A moral system that assumes that we can be or would want to be machines would be useless, because we are not and never could be.

        We actually are machines. So you seem to be sneaking some other assumption in here (some particular “kind” of machine that you are arbitrarily deeming to be “better” than some other).

        I want to make this empirical, and you keep sneaking in unempirical, unexamined, undefended assumptions—can you not see why you have the wrong end of the stick here? Your entire methodology is not defensible.

        The only way to talk about what is true, is to talk about the facts. There is no more reliable access to the facts than science.

        So why would you be against more science on the facts that determine what’s true about morality?

        Broadly, relativist morality is not morality at all in any meaningful sense…

        All philosophy disagrees with you.

        And here you seem to have some talismanic superstitious belief about the word “moral.”

        And I’d like to take that talisman away so we can talk about what’s true instead.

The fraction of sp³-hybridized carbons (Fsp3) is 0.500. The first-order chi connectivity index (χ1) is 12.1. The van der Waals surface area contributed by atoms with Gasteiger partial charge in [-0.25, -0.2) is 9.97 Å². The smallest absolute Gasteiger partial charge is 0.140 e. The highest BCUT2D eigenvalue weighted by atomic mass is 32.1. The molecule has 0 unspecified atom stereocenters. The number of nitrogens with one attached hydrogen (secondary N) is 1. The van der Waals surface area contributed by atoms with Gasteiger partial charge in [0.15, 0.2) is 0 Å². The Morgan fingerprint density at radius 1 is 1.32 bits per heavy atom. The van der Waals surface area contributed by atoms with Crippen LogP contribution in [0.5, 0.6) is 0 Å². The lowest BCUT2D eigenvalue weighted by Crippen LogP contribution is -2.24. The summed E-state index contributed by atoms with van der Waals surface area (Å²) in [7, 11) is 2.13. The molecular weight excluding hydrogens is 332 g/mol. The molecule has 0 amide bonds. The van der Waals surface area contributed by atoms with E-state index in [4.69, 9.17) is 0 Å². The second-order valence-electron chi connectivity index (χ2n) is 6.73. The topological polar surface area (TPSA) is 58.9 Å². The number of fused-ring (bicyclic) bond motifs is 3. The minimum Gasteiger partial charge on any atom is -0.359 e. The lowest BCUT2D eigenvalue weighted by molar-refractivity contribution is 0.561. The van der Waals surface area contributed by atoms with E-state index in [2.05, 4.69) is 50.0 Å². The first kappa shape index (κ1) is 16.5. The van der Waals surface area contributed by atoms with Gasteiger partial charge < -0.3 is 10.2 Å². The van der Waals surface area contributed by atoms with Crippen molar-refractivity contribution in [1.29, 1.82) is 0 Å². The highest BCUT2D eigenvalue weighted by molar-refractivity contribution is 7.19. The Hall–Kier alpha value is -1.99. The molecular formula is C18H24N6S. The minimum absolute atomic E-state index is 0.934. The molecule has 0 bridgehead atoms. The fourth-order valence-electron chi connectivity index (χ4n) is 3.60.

So I heretofore ban you from ever using the word “moral” or its cognates anywhere further in this conversation. I will do the same.

        We will heretofore only talk about “zoral” and cognates, which consists entirely and solely of what you ought to do above all else.

        That’s the only thing that matters. Whatever you think the word “moral” means, it is either that, or it is not that. And if it is not that, then “we ought to do above all else” what isn’t moral. In which case what is or isn’t moral is irrelevant to this entire conversation and to the entire science I propose.

        (Hopefully this will start to jog your mind into realizing what’s actually going on here; and what we have actually been talking about from beginning to end.)